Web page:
The experiences of endogenous development demonstrate the abundant potential for communities to adopt their own ways of life, in harmony with the Good Living.

Abraham Araya, from the Araya Huiliñir community, said that since last year he has had a recurring dream that he interpreted according to the Mapuche way as a message from his ancestors: return to his community and fight for its historic right to the land. And he did so, leaving his professional work in Santiago. He talked about the measures taken to recover 1,600 hectares (4,000 acres) within the framework of the laws of the Chilean state.

“Initially, there were legal judgments in our favor. We should be compensated for all the wealth that the Forestal Mininco lumber company has extracted,” he stated.

Continuing the community’s efforts, Araya announced the establishment of a cooperative that “offers to the community the possibilities and resources for endogenous development, restoring our own way of production and generating new jobs for people; among them, the cultivation of quinoa and [Andean] chili peppers as well as a wind energy park under community administration.”

On language and education, Jaime Quilaqueo, president of the Association of Teachers of the IX Region, considered that “the structural conditions of education in Chile, now privatized and dedicated to favor the rich to the detriment of the poor, are the number one obstacle to overcome in order that the intercultural-bilingual education proposals are transformed into effective transcultural practices; that is, that both cultures can dialogue in similar conditions.”

Education and Mapuche culture
The poet, Leonel Lienlaf, reminded the audience that “we belong to the territory,” and criticized the efforts of the state that, in the best of cases, teaches Mapudungun, the Mapuche language, in order to speak it but not reflect in it. He made mention of ancestral culture, affirming that ‘there is a mathematics that explains our efficient forms of exchange; an astronomy that amazes with its precision about the night sky of the seasons; a Mapuche botany that researches and studies the medicinal use of plants; and so on. One can find many examples.”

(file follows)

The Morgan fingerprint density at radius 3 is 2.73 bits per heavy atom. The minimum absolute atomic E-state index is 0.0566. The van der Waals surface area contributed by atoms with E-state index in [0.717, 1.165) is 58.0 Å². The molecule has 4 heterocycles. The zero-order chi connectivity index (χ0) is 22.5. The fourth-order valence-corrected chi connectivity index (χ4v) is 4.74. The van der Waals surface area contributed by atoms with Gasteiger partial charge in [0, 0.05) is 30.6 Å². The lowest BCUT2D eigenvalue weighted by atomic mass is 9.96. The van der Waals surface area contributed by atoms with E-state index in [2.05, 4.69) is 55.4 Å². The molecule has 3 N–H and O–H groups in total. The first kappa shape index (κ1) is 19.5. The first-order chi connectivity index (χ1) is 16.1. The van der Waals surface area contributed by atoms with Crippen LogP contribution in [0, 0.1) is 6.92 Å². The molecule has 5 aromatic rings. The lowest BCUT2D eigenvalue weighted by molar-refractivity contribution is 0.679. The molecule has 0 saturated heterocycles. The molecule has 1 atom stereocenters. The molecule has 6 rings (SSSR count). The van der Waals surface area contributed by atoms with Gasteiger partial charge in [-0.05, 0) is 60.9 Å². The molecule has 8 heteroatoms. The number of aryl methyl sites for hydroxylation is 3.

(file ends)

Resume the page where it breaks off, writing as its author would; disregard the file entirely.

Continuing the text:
At the symposium, the Municipal Ballet of Renaico performed an artistic interpretation of a scene from the Conquest; the artist Eugenio Salas shared paintings of Mapuche mythology; Lienlaf — considered by the historian Vicente Painel, as “the highest expression of contemporary Mapuche poetry” — touched all present with his verses; meanwhile, Huaiquil announced that for the first time in recent history, a municipality has declared Mapudungun as the official language.

Huaiquil exercises his authority as the will of the people: the municipality assists more than 300 communities who want to recover their lands.  And he warns, showing his ancestral sash, that nothing will stop this struggle.

“We should unite to change the politics of the country in order that our rights be recognized,” he said. This unity has started to take shape and have substance based upon the community participation that made possible this meeting without any external financial support. —Latinamerica Press.


Art in service of the Mapuche cause was shown in a staging of the Renaico community youth ballet. (Photo: Mapuche Research and Development Association)